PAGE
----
The Possessors by John Christopher [Sam Youd] (Hodder & Stoughton 1965)

Coming with a rave recommendation from big-time SF fan Kingsley Amis on the cover, this 1965 novel by John “Death of Grass” Christopher [Sam Youd] is a quietly compelling take on the “alien bodysnatchers” template: proof that you don’t necessarily need Big Ideas to make a SF story work, just good old-fashioned storytelling talent. Beginning with an italicised prologue from the perspective of a doomed alien race, wherein we learn that these spectral beings (who require living flesh-and-blood hosts to supply their energy needs) have launched a flotilla of arks into the void to escape the impending destruction of their homeworld by supernova, we then switch to the glamorous setting of a remote Swiss ski chalet, temporary home to a handful of holidaying Brits and their kids. Each chapter assumes the perspective of one of the principal cast (while remaining in the third person): a quiet solicitor’s clerk, ex-RAF hale-and-hearty chalet owner and his alcoholic wife, skirt-chasing cynical plastic surgeon, two “smashing bid”-type sisters, mum-and-dad-plus-two-kids etc. When one of the kids abruptly topples stone-dead into the snow after discovering a mysterious blue sphere (which later is nowhere to be found), astute readers will be nodding contentedly to themselves (possible murmuring “Ah, Quatermass II” into the bargain) in anticipation of the little lad’s imminent resurrection as the first of the possessed. Christopher conveys the mother’s stunned sense of shock and loss extremely well; short on original ideas he may be, but you can’t really fault him on character. Before you know it, bad weather and a pesky avalanche have cut the chalet off from civilisation and the remaining humans must defend their makeshift stockade from the ever-increasing ranks of the alien undead (whose contamination-possession is spread by touch, so don’t get caught in a room by yourself with one or more of ’em).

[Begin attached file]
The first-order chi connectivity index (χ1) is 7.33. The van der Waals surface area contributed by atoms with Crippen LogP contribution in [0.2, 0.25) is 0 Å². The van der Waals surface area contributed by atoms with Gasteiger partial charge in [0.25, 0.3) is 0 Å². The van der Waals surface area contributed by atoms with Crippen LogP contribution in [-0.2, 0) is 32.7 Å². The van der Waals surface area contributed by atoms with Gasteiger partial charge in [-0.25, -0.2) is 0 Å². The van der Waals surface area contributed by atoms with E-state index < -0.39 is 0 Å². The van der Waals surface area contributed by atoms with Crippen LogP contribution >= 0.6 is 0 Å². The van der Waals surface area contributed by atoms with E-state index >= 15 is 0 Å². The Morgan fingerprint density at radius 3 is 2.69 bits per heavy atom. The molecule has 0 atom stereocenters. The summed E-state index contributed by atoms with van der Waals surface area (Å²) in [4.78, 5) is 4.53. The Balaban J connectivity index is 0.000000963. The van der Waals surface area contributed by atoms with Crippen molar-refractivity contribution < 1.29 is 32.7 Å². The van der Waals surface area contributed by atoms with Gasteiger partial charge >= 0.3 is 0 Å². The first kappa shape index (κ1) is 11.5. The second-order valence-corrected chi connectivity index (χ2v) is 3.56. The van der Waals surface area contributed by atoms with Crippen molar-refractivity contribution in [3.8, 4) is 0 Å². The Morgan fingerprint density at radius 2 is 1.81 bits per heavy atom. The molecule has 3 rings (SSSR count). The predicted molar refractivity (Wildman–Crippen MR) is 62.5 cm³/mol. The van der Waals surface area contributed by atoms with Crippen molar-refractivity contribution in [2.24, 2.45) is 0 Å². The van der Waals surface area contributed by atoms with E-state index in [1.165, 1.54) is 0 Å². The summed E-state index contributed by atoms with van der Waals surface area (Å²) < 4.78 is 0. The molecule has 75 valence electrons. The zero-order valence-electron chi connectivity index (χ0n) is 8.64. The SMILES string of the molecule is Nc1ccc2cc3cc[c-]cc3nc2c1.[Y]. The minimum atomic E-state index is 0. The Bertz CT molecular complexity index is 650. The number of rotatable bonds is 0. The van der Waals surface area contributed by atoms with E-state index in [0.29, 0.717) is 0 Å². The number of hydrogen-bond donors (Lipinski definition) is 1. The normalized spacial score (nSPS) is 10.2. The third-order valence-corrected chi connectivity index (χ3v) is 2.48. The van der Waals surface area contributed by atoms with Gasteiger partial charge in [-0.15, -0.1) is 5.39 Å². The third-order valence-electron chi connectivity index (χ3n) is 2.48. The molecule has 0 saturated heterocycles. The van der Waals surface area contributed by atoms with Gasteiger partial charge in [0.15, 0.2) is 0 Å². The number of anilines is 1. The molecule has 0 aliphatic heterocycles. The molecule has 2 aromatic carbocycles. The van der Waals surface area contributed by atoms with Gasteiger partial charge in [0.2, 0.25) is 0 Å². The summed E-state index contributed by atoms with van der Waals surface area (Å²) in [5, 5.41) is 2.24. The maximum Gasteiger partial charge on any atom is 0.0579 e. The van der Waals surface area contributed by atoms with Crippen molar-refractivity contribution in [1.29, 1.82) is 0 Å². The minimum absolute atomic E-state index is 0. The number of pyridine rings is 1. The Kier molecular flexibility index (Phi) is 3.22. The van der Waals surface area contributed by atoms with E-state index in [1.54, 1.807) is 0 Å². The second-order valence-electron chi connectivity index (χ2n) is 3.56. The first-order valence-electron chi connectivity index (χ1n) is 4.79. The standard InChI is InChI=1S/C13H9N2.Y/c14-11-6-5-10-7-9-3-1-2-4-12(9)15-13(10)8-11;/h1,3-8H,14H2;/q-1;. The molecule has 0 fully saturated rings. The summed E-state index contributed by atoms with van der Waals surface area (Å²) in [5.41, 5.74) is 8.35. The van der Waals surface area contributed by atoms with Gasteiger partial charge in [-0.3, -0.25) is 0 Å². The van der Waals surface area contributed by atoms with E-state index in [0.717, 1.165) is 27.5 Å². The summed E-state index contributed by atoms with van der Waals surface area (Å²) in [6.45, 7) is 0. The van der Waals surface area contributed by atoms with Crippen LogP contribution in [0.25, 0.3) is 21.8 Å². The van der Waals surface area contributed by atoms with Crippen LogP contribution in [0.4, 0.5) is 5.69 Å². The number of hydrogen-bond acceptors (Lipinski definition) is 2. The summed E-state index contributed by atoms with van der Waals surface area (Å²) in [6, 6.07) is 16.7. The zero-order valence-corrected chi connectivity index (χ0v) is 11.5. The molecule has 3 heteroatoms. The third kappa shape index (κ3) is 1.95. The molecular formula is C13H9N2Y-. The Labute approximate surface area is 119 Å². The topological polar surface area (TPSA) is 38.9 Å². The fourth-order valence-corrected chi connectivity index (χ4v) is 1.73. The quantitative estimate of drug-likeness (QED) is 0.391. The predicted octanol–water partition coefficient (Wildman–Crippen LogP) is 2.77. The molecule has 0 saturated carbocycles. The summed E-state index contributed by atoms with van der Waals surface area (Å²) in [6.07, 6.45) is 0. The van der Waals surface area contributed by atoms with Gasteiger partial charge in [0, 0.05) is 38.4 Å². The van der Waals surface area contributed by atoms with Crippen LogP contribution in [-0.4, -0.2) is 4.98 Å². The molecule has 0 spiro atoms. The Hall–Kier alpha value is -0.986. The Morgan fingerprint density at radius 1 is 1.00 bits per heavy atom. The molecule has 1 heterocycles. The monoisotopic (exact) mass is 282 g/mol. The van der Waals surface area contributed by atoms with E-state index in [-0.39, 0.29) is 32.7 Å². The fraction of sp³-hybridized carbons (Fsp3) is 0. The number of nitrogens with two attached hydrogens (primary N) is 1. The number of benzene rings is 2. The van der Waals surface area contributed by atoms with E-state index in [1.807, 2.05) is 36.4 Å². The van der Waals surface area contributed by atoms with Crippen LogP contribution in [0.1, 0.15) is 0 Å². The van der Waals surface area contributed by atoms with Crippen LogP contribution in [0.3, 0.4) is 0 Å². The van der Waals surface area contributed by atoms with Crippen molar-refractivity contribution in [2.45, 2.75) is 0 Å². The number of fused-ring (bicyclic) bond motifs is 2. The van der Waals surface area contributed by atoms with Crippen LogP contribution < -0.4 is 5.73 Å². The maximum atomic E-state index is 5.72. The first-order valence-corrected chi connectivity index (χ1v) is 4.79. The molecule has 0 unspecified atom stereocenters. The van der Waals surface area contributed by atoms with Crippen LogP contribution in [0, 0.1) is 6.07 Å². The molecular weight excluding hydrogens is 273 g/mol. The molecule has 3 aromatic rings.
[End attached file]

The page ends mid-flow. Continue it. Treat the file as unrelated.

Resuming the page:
Christopher builds tension very nicely, together with the survivors’ escalating feelings of isolation and despair of rescue; he’s also very good at conveying a palpable sense of place. Before the end, I could visualise very clearly the interior of the chalet, and almost feel the reassuring warmth from the crackling log fire and the pint or so of whisky in my belly. Speaking of which, the sheer volume of neat spirits that Christopher’s cast puts away during the course of this adventure is mind-boggling: every time they come in from a recce outdoors – or any time any of them feels slightly out of sorts, really – it’s out with the whisky or the gin or the brandy or all three. It’s very much a novel of the 1960s, not just in its attitude to heavy drinking but in pretty much every way you could imagine: predominantly male-oriented, full of Understanding Wives and up-for-it dolly-birds, and middle-class with a vengeance. In common with the works of John Wyndham, there’s an unthinking (though not unkind) condescension when discussing the working classes, whose dialect is always conveyed in comical phonetic style (often in the voice of a chirpy Cockney from a wartime morale-booster). Yes, I loved it. Despite its basic unoriginality, it’s a genuine page-turner, boasts a cast of at least 2.5-dimensional characters whose fates you actually care about, and a growing unpredictability about who will survive. Undemanding fun, and sometimes that’s exactly what the doctor ordered.